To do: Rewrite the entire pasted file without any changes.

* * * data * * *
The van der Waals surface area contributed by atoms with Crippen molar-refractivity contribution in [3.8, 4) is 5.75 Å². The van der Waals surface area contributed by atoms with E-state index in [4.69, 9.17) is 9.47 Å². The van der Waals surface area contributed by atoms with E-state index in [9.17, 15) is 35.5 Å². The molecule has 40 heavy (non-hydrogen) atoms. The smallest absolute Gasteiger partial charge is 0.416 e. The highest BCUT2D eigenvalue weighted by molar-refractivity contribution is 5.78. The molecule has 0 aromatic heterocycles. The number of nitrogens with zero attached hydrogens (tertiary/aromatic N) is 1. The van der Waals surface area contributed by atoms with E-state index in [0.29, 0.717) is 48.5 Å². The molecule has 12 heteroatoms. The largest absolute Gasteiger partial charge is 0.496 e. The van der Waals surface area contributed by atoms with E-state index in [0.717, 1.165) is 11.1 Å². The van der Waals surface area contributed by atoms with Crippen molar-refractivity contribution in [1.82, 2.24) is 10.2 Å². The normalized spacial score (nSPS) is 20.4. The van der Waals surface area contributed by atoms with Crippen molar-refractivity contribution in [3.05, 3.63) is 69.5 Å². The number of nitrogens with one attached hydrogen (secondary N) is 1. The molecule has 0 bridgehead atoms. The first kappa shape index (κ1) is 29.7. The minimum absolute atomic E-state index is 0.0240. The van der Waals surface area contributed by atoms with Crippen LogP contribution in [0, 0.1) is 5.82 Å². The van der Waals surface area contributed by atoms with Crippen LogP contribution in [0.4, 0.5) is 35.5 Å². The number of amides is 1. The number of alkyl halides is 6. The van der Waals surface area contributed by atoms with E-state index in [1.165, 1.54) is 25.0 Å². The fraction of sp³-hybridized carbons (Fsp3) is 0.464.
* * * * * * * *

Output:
The van der Waals surface area contributed by atoms with Crippen molar-refractivity contribution in [3.8, 4) is 5.75 Å². The van der Waals surface area contributed by atoms with E-state index in [4.69, 9.17) is 9.47 Å². The van der Waals surface area contributed by atoms with E-state index in [9.17, 15) is 35.5 Å². The molecule has 40 heavy (non-hydrogen) atoms. The smallest absolute Gasteiger partial charge is 0.416 e. The highest BCUT2D eigenvalue weighted by molar-refractivity contribution is 5.78. The molecule has 0 aromatic heterocycles. The number of nitrogens with zero attached hydrogens (tertiary/aromatic N) is 1. The van der Waals surface area contributed by atoms with E-state index in [0.29, 0.717) is 48.5 Å². The molecule has 12 heteroatoms. The largest absolute Gasteiger partial charge is 0.496 e. The van der Waals surface area contributed by atoms with E-state index in [0.717, 1.165) is 11.1 Å². The van der Waals surface area contributed by atoms with Crippen molar-refractivity contribution in [1.82, 2.24) is 10.2 Å². The normalized spacial score (nSPS) is 20.4. The van der Waals surface area contributed by atoms with Crippen molar-refractivity contribution in [3.05, 3.63) is 69.5 Å². The number of nitrogens with one attached hydrogen (secondary N) is 1. The molecule has 0 bridgehead atoms. The first kappa shape index (κ1) is 29.7. The minimum absolute atomic E-state index is 0.0240. The van der Waals surface area contributed by atoms with Crippen LogP contribution in [0, 0.1) is 5.82 Å². The van der Waals surface area contributed by atoms with Crippen LogP contribution in [0.4, 0.5) is 35.5 Å². The number of amides is 1. The number of alkyl halides is 6. The van der Waals surface area contributed by atoms with E-state index in [1.165, 1.54) is 25.0 Å². The fraction of sp³-hybridized carbons (Fsp3) is 0.464.